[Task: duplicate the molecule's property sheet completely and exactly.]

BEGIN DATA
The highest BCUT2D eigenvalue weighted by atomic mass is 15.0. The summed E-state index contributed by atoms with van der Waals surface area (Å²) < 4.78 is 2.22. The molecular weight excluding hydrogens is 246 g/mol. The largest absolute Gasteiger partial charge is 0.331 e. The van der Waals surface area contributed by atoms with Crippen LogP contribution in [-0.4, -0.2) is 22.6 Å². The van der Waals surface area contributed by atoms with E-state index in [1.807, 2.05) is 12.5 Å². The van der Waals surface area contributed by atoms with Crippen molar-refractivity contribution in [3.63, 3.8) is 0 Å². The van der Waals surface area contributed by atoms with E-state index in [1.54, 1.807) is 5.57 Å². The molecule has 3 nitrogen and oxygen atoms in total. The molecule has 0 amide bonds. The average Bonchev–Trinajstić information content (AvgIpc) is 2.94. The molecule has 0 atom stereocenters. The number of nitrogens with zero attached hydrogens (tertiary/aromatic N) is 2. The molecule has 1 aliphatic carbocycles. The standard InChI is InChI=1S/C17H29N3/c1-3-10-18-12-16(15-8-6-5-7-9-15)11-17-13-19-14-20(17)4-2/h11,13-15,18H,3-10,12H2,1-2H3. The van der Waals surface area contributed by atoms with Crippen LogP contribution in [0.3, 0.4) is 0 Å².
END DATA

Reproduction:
The highest BCUT2D eigenvalue weighted by atomic mass is 15.0. The summed E-state index contributed by atoms with van der Waals surface area (Å²) < 4.78 is 2.22. The molecular weight excluding hydrogens is 246 g/mol. The largest absolute Gasteiger partial charge is 0.331 e. The van der Waals surface area contributed by atoms with Crippen LogP contribution in [-0.4, -0.2) is 22.6 Å². The van der Waals surface area contributed by atoms with E-state index in [1.807, 2.05) is 12.5 Å². The van der Waals surface area contributed by atoms with Crippen molar-refractivity contribution in [3.63, 3.8) is 0 Å². The van der Waals surface area contributed by atoms with E-state index in [1.54, 1.807) is 5.57 Å². The molecule has 3 nitrogen and oxygen atoms in total. The molecule has 0 amide bonds. The average Bonchev–Trinajstić information content (AvgIpc) is 2.94. The molecule has 0 atom stereocenters. The number of nitrogens with zero attached hydrogens (tertiary/aromatic N) is 2. The molecule has 1 aliphatic carbocycles. The standard InChI is InChI=1S/C17H29N3/c1-3-10-18-12-16(15-8-6-5-7-9-15)11-17-13-19-14-20(17)4-2/h11,13-15,18H,3-10,12H2,1-2H3. The van der Waals surface area contributed by atoms with Crippen LogP contribution in [0.3, 0.4) is 0 Å².